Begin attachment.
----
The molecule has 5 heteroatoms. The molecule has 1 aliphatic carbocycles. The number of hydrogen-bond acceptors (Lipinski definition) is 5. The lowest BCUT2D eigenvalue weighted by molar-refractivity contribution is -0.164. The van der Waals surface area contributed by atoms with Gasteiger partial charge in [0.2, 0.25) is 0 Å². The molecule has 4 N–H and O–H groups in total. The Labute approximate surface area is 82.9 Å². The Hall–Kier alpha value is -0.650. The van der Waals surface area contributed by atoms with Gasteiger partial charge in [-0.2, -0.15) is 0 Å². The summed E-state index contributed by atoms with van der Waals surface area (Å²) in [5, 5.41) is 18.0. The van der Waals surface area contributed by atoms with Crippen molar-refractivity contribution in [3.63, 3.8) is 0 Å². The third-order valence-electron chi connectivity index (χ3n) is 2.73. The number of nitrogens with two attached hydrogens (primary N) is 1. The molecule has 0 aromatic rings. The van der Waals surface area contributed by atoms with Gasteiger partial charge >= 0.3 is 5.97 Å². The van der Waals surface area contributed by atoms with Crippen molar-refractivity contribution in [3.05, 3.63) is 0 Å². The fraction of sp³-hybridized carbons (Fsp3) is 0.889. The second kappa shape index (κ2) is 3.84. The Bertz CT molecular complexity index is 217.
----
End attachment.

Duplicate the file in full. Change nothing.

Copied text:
The molecule has 5 heteroatoms. The molecule has 1 aliphatic carbocycles. The number of hydrogen-bond acceptors (Lipinski definition) is 5. The lowest BCUT2D eigenvalue weighted by molar-refractivity contribution is -0.164. The van der Waals surface area contributed by atoms with Gasteiger partial charge in [0.2, 0.25) is 0 Å². The molecule has 4 N–H and O–H groups in total. The Labute approximate surface area is 82.9 Å². The Hall–Kier alpha value is -0.650. The van der Waals surface area contributed by atoms with Gasteiger partial charge in [-0.2, -0.15) is 0 Å². The summed E-state index contributed by atoms with van der Waals surface area (Å²) in [5, 5.41) is 18.0. The van der Waals surface area contributed by atoms with Crippen molar-refractivity contribution in [3.63, 3.8) is 0 Å². The third-order valence-electron chi connectivity index (χ3n) is 2.73. The number of nitrogens with two attached hydrogens (primary N) is 1. The molecule has 0 aromatic rings. The van der Waals surface area contributed by atoms with Gasteiger partial charge >= 0.3 is 5.97 Å². The van der Waals surface area contributed by atoms with Crippen molar-refractivity contribution in [3.05, 3.63) is 0 Å². The fraction of sp³-hybridized carbons (Fsp3) is 0.889. The second kappa shape index (κ2) is 3.84. The Bertz CT molecular complexity index is 217.